A New Yorker trio

Three cartoons from the 10/26 New Yorker: two of linguistic interest (by Amy Hwang and Roz Chast), one (by Christopher Weyant) yet another Desert Island cartoon.

Hwang: jam beans. On p. 28:


Suddenly you realize that both parts of the N + N compound jelly bean are resembloid — metaphorical — rather than literal. This is very clear in the NOAD entry:

noun jelly bean: a bean-shaped candy with a jellylike center and a firm sugar coating.

For the head N: bean-shaped (not actually a bean, but like a bean). For the modifier N: jellylike (not actually jelly, but like jelly). So the compound is thoroughly idiomatic, a fact that the cartoon plays with by varying the N jelly with its culinary counterpart jam.

Chast: NO. On p. 42:


Chast’s riff on uses of the determiner no starts with straightforward exclusionary admonitions — no swimming, etc. — and then roams through a variety of more formulaic and idiomatic examples, like no way and no business like show business.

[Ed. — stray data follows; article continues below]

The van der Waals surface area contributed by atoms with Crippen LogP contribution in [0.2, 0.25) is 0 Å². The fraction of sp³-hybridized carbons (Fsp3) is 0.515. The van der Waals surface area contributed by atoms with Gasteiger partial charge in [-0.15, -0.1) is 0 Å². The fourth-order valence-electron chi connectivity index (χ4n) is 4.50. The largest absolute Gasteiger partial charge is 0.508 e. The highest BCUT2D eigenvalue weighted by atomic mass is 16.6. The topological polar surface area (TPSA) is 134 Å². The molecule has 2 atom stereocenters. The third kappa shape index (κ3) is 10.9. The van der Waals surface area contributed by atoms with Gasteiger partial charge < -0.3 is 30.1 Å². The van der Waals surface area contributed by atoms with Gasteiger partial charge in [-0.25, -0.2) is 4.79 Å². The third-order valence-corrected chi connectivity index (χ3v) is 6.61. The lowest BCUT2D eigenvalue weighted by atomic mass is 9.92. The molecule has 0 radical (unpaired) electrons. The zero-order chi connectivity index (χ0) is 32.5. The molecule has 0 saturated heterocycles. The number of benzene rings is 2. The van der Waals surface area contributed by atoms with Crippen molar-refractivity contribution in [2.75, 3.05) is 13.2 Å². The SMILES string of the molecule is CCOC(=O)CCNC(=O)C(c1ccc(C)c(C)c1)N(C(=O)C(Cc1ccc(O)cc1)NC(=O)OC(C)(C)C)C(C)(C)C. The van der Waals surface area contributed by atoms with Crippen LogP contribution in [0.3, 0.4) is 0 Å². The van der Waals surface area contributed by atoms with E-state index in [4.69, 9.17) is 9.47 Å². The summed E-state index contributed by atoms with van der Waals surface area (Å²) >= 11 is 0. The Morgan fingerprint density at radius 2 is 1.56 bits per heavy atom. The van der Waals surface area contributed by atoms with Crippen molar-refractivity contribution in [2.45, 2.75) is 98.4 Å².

Weyant: Desert Island. On p. 69:

(#3) “Why didn’t you tell me your parents were coming to visit?”

The message in a bottle.

Desert Island cartoons are by definition goofy and preposterous — their underlying premise doesn’t bear more than a moment of reflection — but this one is doubly so. Like the guy should have known that his parents were traveling to the desert island in a (huge) bottle.


2 Responses to “A New Yorker trio”

  1. thnidu Says:

    I think this is one of my favorites of your blog posts.

    • arnold zwicky Says:

      You can’t know this, but I’ve been desperately sick and unhappy, and barely able to eke out any postings at all, so it pleases me enormously that what I manage to achieve is appreciated by some readers.

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